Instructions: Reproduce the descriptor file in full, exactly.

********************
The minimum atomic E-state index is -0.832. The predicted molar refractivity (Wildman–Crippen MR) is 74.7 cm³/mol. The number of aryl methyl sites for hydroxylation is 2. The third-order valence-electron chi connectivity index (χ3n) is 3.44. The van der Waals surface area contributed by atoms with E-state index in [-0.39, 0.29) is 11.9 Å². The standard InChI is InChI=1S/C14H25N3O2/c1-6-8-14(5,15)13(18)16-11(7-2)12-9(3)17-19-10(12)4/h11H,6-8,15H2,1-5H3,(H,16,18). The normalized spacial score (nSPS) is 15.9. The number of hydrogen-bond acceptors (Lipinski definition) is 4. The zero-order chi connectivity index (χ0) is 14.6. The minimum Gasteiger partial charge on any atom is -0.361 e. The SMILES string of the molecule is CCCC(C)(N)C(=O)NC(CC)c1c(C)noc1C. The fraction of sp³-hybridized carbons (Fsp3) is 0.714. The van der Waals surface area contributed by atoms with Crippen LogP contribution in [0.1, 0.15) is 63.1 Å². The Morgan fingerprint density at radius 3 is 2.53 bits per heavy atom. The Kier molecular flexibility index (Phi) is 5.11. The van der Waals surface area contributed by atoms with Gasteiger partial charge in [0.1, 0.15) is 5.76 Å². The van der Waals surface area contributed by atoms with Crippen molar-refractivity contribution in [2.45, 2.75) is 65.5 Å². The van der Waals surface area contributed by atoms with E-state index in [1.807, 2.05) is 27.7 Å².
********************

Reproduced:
The minimum atomic E-state index is -0.832. The predicted molar refractivity (Wildman–Crippen MR) is 74.7 cm³/mol. The number of aryl methyl sites for hydroxylation is 2. The third-order valence-electron chi connectivity index (χ3n) is 3.44. The van der Waals surface area contributed by atoms with E-state index in [-0.39, 0.29) is 11.9 Å². The standard InChI is InChI=1S/C14H25N3O2/c1-6-8-14(5,15)13(18)16-11(7-2)12-9(3)17-19-10(12)4/h11H,6-8,15H2,1-5H3,(H,16,18). The normalized spacial score (nSPS) is 15.9. The number of hydrogen-bond acceptors (Lipinski definition) is 4. The zero-order chi connectivity index (χ0) is 14.6. The minimum Gasteiger partial charge on any atom is -0.361 e. The SMILES string of the molecule is CCCC(C)(N)C(=O)NC(CC)c1c(C)noc1C. The fraction of sp³-hybridized carbons (Fsp3) is 0.714. The van der Waals surface area contributed by atoms with Crippen LogP contribution in [0.1, 0.15) is 63.1 Å². The Morgan fingerprint density at radius 3 is 2.53 bits per heavy atom. The Kier molecular flexibility index (Phi) is 5.11. The van der Waals surface area contributed by atoms with Gasteiger partial charge in [0.1, 0.15) is 5.76 Å². The van der Waals surface area contributed by atoms with Crippen molar-refractivity contribution in [2.45, 2.75) is 65.5 Å². The van der Waals surface area contributed by atoms with E-state index in [1.807, 2.05) is 27.7 Å².